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Gas pipeline to be converted into oil for the Energy East Pipeline in Southwest Regina's Harbour Landing. Photo by Virginia Wright.

If you are affected by the Energy East Pipeline, the National Energy Board wants to hear from you.


The NEB opened their Application to Participate Process on Feb. 3. The process will close on March 3. According to the NEB it is an opportunity for any person who, in the board’s opinion, is directly affected by the pipeline or anyone who has expertise and information to be heard.


The proposed TransCanada Energy East Pipeline project will link up existing gas pipelines that will be converted for oil transportation. Pipeline construction in Alberta, Saskatchewan, Manitoba, Ontario, Québec and New Brunswick will take place to make this link possible. Necessary facilities, pump stations and tank terminals will be constructed, too.


The 4,600-kilometre pipeline is projected to transport 1.1 million barrels of crude oil per day from Alberta and Saskatchewan. The $12 billion project will make crude oil from these two provinces available to two refineries in Quebec, and one in New Brunswick.


Energy East will run through many Saskatchewan cities such as Moose Jaw, Moosomin, Regina, White City and many First Nation communities.


“A study prepared by the Conference Board of Canada estimates 763 full-time jobs would be directly and indirectly supported in Saskatchewan during the seven-year planning and construction phase of the project, and another 208 jobs during the first 20 years the pipeline is in operation,” said Tim Duboyce, spokesperson for the Energy East Pipeline project.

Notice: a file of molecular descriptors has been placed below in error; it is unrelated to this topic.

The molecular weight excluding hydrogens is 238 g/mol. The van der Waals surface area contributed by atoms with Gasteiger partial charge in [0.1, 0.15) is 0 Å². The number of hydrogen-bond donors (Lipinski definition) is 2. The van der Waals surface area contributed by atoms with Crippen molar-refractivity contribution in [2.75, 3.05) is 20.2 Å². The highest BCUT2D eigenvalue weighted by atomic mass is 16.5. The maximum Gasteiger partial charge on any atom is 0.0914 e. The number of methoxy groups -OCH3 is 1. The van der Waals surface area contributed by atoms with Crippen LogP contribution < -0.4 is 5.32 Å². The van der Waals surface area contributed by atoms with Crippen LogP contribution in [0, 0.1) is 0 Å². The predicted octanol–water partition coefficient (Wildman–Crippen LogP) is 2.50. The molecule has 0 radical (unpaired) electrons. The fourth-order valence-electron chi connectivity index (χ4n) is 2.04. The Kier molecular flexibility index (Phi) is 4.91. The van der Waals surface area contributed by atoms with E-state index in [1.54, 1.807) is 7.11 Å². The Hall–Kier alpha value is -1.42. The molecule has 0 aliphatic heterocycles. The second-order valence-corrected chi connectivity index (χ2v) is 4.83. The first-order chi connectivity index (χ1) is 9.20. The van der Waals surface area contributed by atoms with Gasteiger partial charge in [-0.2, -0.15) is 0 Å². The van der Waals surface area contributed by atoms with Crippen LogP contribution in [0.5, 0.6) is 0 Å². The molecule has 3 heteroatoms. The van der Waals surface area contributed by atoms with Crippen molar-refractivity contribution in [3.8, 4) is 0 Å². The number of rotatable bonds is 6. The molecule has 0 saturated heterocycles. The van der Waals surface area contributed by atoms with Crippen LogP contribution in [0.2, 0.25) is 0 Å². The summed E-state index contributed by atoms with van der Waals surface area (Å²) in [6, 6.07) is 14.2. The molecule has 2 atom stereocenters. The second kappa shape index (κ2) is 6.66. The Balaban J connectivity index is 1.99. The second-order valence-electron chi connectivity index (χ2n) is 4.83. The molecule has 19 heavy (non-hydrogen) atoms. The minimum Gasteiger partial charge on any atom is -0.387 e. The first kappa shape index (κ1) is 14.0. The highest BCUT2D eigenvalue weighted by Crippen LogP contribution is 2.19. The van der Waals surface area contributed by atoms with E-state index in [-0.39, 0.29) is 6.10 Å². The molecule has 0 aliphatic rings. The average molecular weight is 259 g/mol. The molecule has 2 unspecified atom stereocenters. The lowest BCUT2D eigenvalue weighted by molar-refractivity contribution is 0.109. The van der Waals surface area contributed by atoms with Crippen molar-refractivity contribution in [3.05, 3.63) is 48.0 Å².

But concerns about the pipeline’s impact on climate change are still an issue.


On Feb. 2, 2015 the United States Environmental Protection Agency published a letter about the TransCanada Keystone XL pipeline. It stated that an environmental impact review found “incremental greenhouse gas emissions from the extraction, transport, refining and use of the 830,000 barrels per day of oil sands crude that be transported by the proposed Project.” This is equivalent to 7.8 coal-fired plants or 5.7 million passenger vehicles, the EPA stated.


The letter also stated that the pipeline could release as much as 1.37 billion more tons of greenhouse gases into the atmosphere over 50 years.


Cam Fenton, tar sands organizer at wants Canada and the NEB to follow the same review of greenhouse gas emissions and climate change as the United States EPA. “We have the precedent from the United States that they’re doing this, they’re reviewing them, we should be doing the same,” he said.


The NEB Act guides how the board reviews these projects and is what gives them legislative authority. However, reviewing impacts on climate change is not part of it, according to Tara O’Donovan, communications officer at the NEB. “It’s outside of the mandate that has been given to us by Parliament...there is nothing in the Act that gives us the power to consider the upstream or downstream effects of a pipeline project,” she said.


Though evaluating climate change is not part of the NEB Act, the need for discussion is still prevalent in cities where the pipeline will run through.


Chelsea Flook, a Regina citizen, is in favour of holding community meetings that are encouraged by “Climate change will continue to impact our lives here and we have to start talking, thinking and doing things about that,” she said.


Energy East’s Duboyce argues that oil is critical to maintaining the lifestyle society enjoys today.


“The demand for oil in the marketplace is not abating. The production of oil will continue, and it will be brought to markets that seek it. What Energy East represents is the safest, most efficient, reliable, and affordable way to get it there,” said Duboyce.